FORGIVENESS: THE FEAST OF GOD AND MAN

13 September 2020 – 24th Sunday in Ordinary Time – Year A
Matthew 18:21-35

Fernando Armellini SCJ
Claretian Publications

The gospel opens with Peter’s question: “How many times must I forgive the offenses of my brother or sister? Seven times?” The answer of Jesus goes beyond that which already scares Peter: “No, not seven times (that is always) but seventy times seven (even more than always).”

To clarify his thoughts, he tells a parable. A debtor who owed ten thousand talents was presented to the king. The talent amounts to a huge sum. It’s unthinkable that someone could repay such amount. Showing a generosity without limits, the master of the parable—who represents God—touched by the plight of his servant, condones all the debt. There’s no sin that God cannot forgive and fault superior to his immense love. 


In the second part of the story another servant who owes the first hundred denari enters. It is a considerable sum—paltry compared with that condoned by the king. The second debtor uses the same prayer, hoping to get the same compassion. The merciless servant, however, grabs him by the neck and begins to choke him, demanding for payments.

The central message of the parable is to be sought in the huge disproportion between the two debts, and in the stark contrast between the behavior of God who always forgives and that of the man who refuses to forgive. The image of suffocation gives a good idea of the psychological subjection in which the one who did wrong is reduced.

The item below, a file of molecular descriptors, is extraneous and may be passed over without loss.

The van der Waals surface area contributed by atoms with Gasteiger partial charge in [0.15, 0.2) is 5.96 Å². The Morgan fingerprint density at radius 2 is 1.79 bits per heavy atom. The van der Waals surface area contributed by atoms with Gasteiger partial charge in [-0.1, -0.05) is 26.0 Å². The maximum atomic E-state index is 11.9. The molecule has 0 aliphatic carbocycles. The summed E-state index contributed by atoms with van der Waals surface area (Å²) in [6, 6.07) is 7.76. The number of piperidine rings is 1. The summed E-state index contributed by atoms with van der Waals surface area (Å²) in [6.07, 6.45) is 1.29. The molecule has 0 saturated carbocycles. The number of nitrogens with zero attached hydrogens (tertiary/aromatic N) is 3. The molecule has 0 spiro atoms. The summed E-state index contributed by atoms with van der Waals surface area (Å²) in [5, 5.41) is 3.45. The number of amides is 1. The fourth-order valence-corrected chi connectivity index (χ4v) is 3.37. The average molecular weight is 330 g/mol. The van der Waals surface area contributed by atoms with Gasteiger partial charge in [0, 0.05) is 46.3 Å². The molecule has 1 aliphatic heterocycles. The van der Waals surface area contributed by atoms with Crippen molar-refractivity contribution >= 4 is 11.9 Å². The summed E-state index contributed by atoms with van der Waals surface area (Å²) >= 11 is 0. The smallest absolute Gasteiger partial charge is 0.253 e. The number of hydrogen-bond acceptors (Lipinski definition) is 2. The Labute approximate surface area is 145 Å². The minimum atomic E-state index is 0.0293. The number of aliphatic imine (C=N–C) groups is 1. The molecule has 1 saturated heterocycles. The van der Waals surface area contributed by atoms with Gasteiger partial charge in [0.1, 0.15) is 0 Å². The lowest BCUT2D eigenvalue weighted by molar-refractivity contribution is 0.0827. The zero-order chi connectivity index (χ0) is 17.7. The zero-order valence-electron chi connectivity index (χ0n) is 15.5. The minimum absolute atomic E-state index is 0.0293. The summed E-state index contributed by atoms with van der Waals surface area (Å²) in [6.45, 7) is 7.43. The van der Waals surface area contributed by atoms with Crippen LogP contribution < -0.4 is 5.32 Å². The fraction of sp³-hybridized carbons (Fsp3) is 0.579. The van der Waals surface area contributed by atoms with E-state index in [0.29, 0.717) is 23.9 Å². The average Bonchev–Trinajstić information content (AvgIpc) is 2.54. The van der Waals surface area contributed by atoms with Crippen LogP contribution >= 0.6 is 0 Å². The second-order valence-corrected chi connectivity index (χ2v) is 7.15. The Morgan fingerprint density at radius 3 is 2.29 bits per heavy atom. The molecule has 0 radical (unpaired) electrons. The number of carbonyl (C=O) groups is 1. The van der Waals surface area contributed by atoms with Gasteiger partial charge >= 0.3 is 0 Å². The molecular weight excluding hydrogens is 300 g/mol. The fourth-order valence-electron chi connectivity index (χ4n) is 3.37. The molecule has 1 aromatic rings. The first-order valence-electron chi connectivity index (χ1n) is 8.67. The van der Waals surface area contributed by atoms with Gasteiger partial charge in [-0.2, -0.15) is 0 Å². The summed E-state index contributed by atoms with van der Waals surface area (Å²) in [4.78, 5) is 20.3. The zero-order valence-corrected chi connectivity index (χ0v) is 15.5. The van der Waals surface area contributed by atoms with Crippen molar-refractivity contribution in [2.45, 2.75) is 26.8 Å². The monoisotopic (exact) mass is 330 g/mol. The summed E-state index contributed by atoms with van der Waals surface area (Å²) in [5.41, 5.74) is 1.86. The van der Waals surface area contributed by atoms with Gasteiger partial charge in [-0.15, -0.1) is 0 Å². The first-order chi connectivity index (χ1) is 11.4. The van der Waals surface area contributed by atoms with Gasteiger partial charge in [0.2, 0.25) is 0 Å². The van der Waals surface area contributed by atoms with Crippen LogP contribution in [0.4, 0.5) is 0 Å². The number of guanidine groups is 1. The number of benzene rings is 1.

With the parable, Jesus is interested in highlighting the enormous distance that exists between God’s heart and man’s, between his love and ours. We ask the Father to “forgive our debt” in prayer, expecting from us his very own “compassion.” He wants that we do not keep someone a slave of his/her past. He wants us to understand that “love does not delight in wrong, excuses everything, believes all things, hopes all things, endures all things” (1 Cor 13:5-7). Whoever has owned this new logic is willing to lose, to forget all his own rights just to see again his brother happy, peaceful and free from his sin.


Translated by Fr. John Ledesma SDB

Abridged by Fr. Jijo Kandamkulathy CMF

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